World

Moscow authorities clear way for vote on restoring statue of Soviet secret police founder

  • FILE  - This  Friday, Aug. 23, 1991 file photo shows people as they step on the head of the statue of the founder of the KGB, Felix  Dzerzhinsky, which was toppled in Moscow. The Moscow city legislature on Wednesday, June 24, 2015, has agreed to allow Moscow residents to decide whether the statue of Felix Dzerzhinsky, the founder of what became the KGB, should be restored. The statue of the Bolshevik revolutionary known as Iron Felix stood outside KGB headquarters in Moscow until it was toppled by protesters in 1991 as the Soviet Union disintegrated. (AP Photo/Alexander Zemlianichenko, file )

    FILE - This Friday, Aug. 23, 1991 file photo shows people as they step on the head of the statue of the founder of the KGB, Felix Dzerzhinsky, which was toppled in Moscow. The Moscow city legislature on Wednesday, June 24, 2015, has agreed to allow Moscow residents to decide whether the statue of Felix Dzerzhinsky, the founder of what became the KGB, should be restored. The statue of the Bolshevik revolutionary known as Iron Felix stood outside KGB headquarters in Moscow until it was toppled by protesters in 1991 as the Soviet Union disintegrated. (AP Photo/Alexander Zemlianichenko, file )  (The Associated Press)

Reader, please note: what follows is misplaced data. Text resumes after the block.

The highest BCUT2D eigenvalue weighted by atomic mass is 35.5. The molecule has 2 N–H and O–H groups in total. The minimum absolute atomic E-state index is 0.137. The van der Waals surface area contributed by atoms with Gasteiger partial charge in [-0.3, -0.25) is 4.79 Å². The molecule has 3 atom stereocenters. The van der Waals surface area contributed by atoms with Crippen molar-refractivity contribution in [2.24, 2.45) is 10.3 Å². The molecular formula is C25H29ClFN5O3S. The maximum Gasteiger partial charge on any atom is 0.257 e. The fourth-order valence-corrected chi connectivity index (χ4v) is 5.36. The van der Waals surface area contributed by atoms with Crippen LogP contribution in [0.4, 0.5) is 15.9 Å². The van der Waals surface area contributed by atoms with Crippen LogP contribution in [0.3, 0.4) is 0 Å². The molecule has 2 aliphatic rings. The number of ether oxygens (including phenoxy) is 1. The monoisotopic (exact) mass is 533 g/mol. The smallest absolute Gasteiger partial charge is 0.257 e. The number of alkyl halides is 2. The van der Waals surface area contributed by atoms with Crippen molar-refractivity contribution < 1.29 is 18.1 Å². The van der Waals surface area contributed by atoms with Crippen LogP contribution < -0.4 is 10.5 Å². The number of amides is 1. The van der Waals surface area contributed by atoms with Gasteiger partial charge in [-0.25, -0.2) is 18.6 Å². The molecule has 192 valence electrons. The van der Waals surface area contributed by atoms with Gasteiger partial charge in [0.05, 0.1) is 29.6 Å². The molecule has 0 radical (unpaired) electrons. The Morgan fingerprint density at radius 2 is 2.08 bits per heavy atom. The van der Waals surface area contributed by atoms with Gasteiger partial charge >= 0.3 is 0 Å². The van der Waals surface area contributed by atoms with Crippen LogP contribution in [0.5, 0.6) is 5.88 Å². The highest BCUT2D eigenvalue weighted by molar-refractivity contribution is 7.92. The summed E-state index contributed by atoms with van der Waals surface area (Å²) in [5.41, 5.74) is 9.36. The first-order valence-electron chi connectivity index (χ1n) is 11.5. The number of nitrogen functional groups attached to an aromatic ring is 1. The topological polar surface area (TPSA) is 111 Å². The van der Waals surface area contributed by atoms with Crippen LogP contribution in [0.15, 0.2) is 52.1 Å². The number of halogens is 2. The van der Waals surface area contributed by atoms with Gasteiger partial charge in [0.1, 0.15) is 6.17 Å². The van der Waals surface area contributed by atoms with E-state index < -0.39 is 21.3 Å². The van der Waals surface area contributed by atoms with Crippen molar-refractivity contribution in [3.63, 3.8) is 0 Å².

• FILE - A crowd in this Friday, Aug. 23, 1991 file photo is gathered while a statue of infamous police chief Felix Dzerzhinsky is toppled at the KGB headquarters in Moscow. The Moscow city legislature on Wednesday, June 24, 2015, has agreed to allow Moscow residents to decide whether the statue of Felix Dzerzhinsky, the founder of what became the KGB, should be restored. The statue of the Bolshevik revolutionary known as Iron Felix stood outside KGB headquarters in Moscow until it was toppled by protesters in 1991 as the Soviet Union disintegrated. (AP Photo/Alexander Zemlianichenko, file)

    FILE - A crowd in this Friday, Aug. 23, 1991 file photo is gathered while a statue of infamous police chief Felix Dzerzhinsky is toppled at the KGB headquarters in Moscow. The Moscow city legislature on Wednesday, June 24, 2015, has agreed to allow Moscow residents to decide whether the statue of Felix Dzerzhinsky, the founder of what became the KGB, should be restored. The statue of the Bolshevik revolutionary known as Iron Felix stood outside KGB headquarters in Moscow until it was toppled by protesters in 1991 as the Soviet Union disintegrated. (AP Photo/Alexander Zemlianichenko, file)  (The Associated Press)

Moscow election officials have cleared the way for a popular vote on whether to restore a statue of the Soviet secret police's founder to a square in central Moscow.

The statue of Felix Dzerzhinsky, the Bolshevik revolutionary nicknamed Iron Felix, stood outside KGB headquarters in Moscow until it was toppled by protesters in 1991 when the Soviet Union was heading to its demise. It has remained at a Moscow park since then.

The Moscow city legislature on Wednesday allowed the Communist Party to collect the nearly 150,000 signatures needed to hold a referendum in September on restoring the statue to its original venue.

The Moscow Election Commission, which initially vowed to block the vote, reversed course Thursday and registered a group that would collect signatures for holding the vote.